Chuck, like my dad and my wife’s dad and my uncles and others who came of age before the War, was a man of action. Taciturn and uncomplaining, he/they assessed what needed to be done and did it without being asked. They knew how to fix cars, put up walls and fences, install wiring and plumbing, and fish, hunt, and camp without designer clothes and appurtenances. Somehow they supported their families and educated their children without the benefit of personal organizers and the ability to communicate 24/7.

But more than the loss of their knowledge and competence, I mourn the loss of their character. They were generous, and they showed respect for each other, even and especially when they disagreed. Remembering the Depression, they did not cavil or whine. Remembering the War, both hot and Cold, they pulled together when it counted.

We, who have expectations of constant betterment, are unhappy when our life plans veer off course. We cling to our shibboleths rather than admit we were wrong. We elevate ourselves through witty putdowns and believe that our knowledge makes us superior. I, too, have felt and done all these things and more. And that is one of the reasons I trudge to church on Sunday, to ask for forgiveness and the strength to do better.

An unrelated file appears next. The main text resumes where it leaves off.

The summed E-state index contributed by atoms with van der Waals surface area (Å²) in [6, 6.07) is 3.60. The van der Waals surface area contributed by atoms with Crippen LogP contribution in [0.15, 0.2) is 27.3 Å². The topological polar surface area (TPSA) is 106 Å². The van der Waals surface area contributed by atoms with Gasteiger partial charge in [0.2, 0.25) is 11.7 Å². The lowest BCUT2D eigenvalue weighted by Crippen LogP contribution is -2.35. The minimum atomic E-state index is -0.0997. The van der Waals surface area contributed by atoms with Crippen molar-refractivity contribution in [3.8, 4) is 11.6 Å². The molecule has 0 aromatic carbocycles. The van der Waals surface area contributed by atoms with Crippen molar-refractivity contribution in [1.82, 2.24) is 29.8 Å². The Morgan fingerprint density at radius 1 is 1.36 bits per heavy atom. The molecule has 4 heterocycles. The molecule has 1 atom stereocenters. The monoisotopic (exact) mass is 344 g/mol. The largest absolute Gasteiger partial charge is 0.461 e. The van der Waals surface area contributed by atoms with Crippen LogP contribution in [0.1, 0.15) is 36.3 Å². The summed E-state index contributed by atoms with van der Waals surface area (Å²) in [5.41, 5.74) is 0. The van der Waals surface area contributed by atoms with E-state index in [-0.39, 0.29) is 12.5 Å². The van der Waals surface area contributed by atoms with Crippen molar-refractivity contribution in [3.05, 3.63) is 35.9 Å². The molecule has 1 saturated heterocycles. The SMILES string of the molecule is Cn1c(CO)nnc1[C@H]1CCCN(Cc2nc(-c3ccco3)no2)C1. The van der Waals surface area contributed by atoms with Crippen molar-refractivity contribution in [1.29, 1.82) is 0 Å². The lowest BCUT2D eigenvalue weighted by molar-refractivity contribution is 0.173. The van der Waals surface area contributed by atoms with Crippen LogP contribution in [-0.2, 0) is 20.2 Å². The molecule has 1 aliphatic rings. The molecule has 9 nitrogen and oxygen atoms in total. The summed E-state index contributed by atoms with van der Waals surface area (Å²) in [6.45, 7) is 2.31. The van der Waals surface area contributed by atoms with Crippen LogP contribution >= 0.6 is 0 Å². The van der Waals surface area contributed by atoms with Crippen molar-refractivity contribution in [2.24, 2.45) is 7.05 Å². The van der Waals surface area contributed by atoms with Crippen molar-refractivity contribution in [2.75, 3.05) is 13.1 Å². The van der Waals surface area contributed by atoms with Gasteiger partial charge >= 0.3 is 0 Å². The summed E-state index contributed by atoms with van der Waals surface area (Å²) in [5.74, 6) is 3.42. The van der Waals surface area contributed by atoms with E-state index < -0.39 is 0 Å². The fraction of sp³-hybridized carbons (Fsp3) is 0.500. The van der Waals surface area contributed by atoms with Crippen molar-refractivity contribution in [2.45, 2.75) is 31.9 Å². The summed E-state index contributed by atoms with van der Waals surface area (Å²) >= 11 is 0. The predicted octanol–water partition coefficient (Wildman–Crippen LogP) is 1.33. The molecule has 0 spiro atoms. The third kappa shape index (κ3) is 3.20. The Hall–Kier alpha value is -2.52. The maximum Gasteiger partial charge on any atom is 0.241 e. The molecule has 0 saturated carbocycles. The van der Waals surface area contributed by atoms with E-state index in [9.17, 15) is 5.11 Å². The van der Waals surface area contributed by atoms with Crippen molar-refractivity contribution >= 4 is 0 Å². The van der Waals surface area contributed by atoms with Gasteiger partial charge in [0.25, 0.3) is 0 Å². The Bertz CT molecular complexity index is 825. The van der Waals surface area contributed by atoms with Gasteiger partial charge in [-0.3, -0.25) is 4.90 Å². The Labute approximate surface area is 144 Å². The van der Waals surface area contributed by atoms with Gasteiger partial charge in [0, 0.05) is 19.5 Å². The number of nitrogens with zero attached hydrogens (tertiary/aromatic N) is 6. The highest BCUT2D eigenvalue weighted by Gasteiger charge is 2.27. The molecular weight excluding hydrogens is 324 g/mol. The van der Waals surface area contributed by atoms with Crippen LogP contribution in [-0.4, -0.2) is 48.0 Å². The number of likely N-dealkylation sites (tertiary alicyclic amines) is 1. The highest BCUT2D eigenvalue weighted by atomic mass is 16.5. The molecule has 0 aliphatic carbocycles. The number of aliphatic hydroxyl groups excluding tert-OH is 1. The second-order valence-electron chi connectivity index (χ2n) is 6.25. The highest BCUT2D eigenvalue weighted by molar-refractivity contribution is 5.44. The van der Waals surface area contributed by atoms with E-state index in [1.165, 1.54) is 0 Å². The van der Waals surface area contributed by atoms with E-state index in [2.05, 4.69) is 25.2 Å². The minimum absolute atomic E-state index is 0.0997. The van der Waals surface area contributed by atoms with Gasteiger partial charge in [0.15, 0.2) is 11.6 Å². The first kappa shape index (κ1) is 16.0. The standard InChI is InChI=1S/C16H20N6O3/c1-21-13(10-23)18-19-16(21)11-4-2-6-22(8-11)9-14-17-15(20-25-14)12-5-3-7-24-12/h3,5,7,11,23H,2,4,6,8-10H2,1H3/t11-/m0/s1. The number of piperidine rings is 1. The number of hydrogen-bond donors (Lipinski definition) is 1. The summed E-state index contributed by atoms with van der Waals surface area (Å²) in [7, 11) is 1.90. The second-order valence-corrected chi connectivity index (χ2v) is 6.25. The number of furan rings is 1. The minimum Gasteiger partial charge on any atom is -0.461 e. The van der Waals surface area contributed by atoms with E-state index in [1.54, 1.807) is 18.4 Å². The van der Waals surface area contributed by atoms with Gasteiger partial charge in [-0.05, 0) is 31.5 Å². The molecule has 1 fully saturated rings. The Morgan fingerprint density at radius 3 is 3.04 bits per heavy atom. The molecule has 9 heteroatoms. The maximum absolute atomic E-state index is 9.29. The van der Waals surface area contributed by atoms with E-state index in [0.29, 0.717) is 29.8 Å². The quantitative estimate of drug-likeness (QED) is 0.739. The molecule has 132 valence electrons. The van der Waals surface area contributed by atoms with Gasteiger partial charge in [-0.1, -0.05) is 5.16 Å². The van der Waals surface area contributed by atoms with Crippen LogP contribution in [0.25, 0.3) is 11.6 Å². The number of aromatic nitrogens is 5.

So, Godspeed, Chuck and Fred, Jack, Walter, Doug, Gerry, John, Tom, and many others whose memories I will always hold dear. In the sweet bye and bye we shall meet at that beautiful shore... © 2004 Stephen Yuen

Thursday, April 01, 2004

Exports to China

Yes, the trade deficit is worrisome, but exports are thriving. Below is a photo, taken yesterday, of a special train operated by Iowa Northern Railway for John Deere's export of tractors to China.